The Shaka Franklin Foundation for Youth is celebrating 30 years of service to Families and Communities impacted by suicide and mental health crises.
11.27(Black Friday) - 12.14.2020
Proceeds help fund our Mission for providing:
• Mental Health education and advocacy
• College Scholarships for youth
• Support for youth and families impacted by suicide and mental health crises
Register and participate in this event by visiting:https://qtego.net/qlink/shakafranklin
With 280 items — ranging from nicely curated gift baskets to priceless sports collectibles, there is something for everyone. And remember: this is holiday shopping with a purpose, as all proceeds will go towards families and communities impacted by suicide and mental health crises.
Thank you to our major sponsors and supporters:
The Tyton Group
University of Colorado Foundation
El Pomar Foundation
Beveridge Family Foundation
Bruce & Marcy Benson
Jeff and Kay Sandler
Lionel & Dorothy Jackson
Denver Broncos Alumni
Rod & Phyllis Wicklund
George & Peg Brantley
Sue Anschutz Rodgers
Tomas & Paulette Dornbush
Davis, Graham & Stubbs
Russ & Vicki Skigen
Ellen Olson & Don
On February 14, 2018 a gunman wielding an AR-15 entered Marjory Stoneman Douglas High School and fired on students and faculty. Seventeen people lost their lives and many were wounded. Samantha Fuentes was among the wounded and her life was changed forever. She has bullet shrapnel permanently embedded in her legs and behind her right eye and is managing symptoms of Post-traumatic Stress Disorder.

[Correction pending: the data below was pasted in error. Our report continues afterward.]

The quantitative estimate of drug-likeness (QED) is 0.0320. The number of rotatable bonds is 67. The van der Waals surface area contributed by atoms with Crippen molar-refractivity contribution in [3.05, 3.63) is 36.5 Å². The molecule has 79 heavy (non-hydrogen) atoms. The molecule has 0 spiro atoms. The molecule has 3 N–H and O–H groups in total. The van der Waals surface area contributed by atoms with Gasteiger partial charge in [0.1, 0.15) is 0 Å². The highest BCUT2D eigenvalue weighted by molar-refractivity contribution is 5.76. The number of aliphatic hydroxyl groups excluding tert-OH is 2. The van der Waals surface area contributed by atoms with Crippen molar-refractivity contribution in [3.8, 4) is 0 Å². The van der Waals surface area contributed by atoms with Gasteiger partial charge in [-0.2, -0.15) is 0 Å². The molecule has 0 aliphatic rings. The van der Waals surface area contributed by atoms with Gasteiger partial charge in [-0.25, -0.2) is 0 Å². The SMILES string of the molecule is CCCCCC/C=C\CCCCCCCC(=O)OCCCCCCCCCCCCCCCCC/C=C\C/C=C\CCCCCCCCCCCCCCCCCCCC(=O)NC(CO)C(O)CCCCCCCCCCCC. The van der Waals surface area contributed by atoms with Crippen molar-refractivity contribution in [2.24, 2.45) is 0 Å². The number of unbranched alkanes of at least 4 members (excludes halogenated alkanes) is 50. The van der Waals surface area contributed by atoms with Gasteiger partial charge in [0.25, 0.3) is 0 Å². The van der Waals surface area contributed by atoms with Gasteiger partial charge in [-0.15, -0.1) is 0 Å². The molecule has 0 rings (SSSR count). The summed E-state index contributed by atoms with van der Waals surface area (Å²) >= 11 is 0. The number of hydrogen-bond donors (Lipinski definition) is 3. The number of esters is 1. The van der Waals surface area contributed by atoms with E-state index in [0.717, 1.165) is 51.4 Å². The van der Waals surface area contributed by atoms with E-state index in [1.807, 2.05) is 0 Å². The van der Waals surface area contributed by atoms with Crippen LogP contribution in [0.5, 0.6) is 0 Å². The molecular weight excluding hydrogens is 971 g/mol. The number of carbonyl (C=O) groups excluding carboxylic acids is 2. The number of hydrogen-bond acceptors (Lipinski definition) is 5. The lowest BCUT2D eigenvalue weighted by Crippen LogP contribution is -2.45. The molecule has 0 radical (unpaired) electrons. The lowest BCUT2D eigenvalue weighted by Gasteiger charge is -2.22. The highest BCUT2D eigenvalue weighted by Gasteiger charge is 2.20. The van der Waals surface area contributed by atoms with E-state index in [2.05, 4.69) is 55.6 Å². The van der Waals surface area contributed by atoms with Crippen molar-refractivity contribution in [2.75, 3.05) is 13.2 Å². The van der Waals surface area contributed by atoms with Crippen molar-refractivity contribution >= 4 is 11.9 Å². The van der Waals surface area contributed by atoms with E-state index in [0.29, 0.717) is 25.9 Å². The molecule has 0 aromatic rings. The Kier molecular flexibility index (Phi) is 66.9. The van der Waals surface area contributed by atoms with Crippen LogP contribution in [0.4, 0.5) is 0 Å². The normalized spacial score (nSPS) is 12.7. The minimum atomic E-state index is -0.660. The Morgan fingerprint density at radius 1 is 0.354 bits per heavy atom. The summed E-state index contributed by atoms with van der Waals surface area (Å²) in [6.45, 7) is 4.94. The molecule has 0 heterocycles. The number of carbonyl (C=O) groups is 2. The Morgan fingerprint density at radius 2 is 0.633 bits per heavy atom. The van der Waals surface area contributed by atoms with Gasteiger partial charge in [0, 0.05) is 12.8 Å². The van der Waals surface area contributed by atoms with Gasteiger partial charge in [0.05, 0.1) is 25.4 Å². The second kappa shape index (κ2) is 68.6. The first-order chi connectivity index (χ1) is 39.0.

Samantha’s personal story begins long before February 14, 2018. Her single mother who battled alcoholism raised her in a trailer park in Davie, Florida. Her father was absent. She was unpopular with the neighborhood kids, frequently bullied, humiliated and enduring racist attacks, And, there was no respite for Samantha at home, her stepfather was physically and verbally violent.
The trail of her relationships and lack of a positive male parental figure skewed her idea of healthy relationships. In her early teens, she found herself emotionally and physically abusive relationships. At fifteen, she attempted suicide after moving from Davie to Coral Springs, Florida shortly after her transfer to Marjory Stoneman Douglas High School in Parkland, Florida. Though her life had become much happier and stable after that point, looking back, Samantha wishes she had the courage to stand up for herself and ask for help with her struggles. This is what drives her today.
Samantha Fuentes is a survivor. She now works closely with Angel Faces, an organization that serves girls who have endured all types of trauma. Angel Faces gave her a place to exhale from a highly charged traumatic event; she found bravery and self love. Her experiences have tasked her to champion the importance of human rights and equality— being a victim of gun violence only further bolsters her purpose. Her perspective is straightforward: to uplift the voices of the silenced, and remind us that ALL our experiences matter regardless of color, religion, gender, age, or sexual orientation. Samantha wants to rally bystanders to participate in change when they witness injustice, because anything is possible in numbers. Even if the odds are low and the risks are high. If Samantha has gained a powerful voice, she believes anyone can find and use theirs!
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